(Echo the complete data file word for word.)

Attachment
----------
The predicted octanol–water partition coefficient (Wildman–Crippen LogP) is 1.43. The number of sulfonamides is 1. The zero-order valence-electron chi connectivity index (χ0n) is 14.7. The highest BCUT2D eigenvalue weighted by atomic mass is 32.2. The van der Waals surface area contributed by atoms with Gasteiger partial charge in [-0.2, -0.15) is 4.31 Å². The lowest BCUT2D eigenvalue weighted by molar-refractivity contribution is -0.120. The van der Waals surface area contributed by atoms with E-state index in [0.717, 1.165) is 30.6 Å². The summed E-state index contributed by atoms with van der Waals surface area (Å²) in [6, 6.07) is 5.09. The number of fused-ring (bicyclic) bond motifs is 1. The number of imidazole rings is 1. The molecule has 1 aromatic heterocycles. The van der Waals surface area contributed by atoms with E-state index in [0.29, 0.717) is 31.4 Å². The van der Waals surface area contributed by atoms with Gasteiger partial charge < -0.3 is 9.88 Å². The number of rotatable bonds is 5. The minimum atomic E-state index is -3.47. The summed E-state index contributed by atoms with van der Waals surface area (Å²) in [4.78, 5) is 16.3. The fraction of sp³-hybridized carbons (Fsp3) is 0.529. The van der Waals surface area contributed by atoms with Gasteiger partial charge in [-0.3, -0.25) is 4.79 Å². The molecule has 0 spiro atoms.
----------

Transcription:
The predicted octanol–water partition coefficient (Wildman–Crippen LogP) is 1.43. The number of sulfonamides is 1. The zero-order valence-electron chi connectivity index (χ0n) is 14.7. The highest BCUT2D eigenvalue weighted by atomic mass is 32.2. The van der Waals surface area contributed by atoms with Gasteiger partial charge in [-0.2, -0.15) is 4.31 Å². The lowest BCUT2D eigenvalue weighted by molar-refractivity contribution is -0.120. The van der Waals surface area contributed by atoms with E-state index in [0.717, 1.165) is 30.6 Å². The summed E-state index contributed by atoms with van der Waals surface area (Å²) in [6, 6.07) is 5.09. The number of fused-ring (bicyclic) bond motifs is 1. The number of imidazole rings is 1. The molecule has 1 aromatic heterocycles. The van der Waals surface area contributed by atoms with E-state index in [0.29, 0.717) is 31.4 Å². The van der Waals surface area contributed by atoms with Gasteiger partial charge < -0.3 is 9.88 Å². The number of rotatable bonds is 5. The minimum atomic E-state index is -3.47. The summed E-state index contributed by atoms with van der Waals surface area (Å²) in [4.78, 5) is 16.3. The fraction of sp³-hybridized carbons (Fsp3) is 0.529. The van der Waals surface area contributed by atoms with Gasteiger partial charge in [-0.3, -0.25) is 4.79 Å². The molecule has 0 spiro atoms.